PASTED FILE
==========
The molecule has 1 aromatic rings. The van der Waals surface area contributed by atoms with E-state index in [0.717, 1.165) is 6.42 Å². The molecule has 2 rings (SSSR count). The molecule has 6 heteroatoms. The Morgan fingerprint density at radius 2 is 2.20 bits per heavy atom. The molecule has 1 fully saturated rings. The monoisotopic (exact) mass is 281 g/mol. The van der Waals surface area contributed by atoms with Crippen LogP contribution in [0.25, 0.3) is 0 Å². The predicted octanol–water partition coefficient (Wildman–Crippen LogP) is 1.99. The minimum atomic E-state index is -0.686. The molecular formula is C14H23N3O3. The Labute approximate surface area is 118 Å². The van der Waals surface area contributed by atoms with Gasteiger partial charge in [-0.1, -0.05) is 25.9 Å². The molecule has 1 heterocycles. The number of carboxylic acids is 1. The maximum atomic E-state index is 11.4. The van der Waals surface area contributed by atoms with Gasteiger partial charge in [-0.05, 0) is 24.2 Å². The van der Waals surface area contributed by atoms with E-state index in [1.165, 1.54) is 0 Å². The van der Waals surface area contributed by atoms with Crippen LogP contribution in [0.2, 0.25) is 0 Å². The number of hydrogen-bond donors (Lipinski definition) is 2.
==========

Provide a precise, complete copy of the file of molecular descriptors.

The molecule has 1 aromatic rings. The van der Waals surface area contributed by atoms with E-state index in [0.717, 1.165) is 6.42 Å². The molecule has 2 rings (SSSR count). The molecule has 6 heteroatoms. The Morgan fingerprint density at radius 2 is 2.20 bits per heavy atom. The molecule has 1 fully saturated rings. The monoisotopic (exact) mass is 281 g/mol. The van der Waals surface area contributed by atoms with Crippen LogP contribution in [0.25, 0.3) is 0 Å². The predicted octanol–water partition coefficient (Wildman–Crippen LogP) is 1.99. The minimum atomic E-state index is -0.686. The molecular formula is C14H23N3O3. The Labute approximate surface area is 118 Å². The van der Waals surface area contributed by atoms with Gasteiger partial charge in [-0.1, -0.05) is 25.9 Å². The molecule has 1 heterocycles. The number of carboxylic acids is 1. The maximum atomic E-state index is 11.4. The van der Waals surface area contributed by atoms with Gasteiger partial charge in [-0.05, 0) is 24.2 Å². The van der Waals surface area contributed by atoms with E-state index in [1.165, 1.54) is 0 Å². The van der Waals surface area contributed by atoms with Crippen LogP contribution in [0.2, 0.25) is 0 Å². The number of hydrogen-bond donors (Lipinski definition) is 2.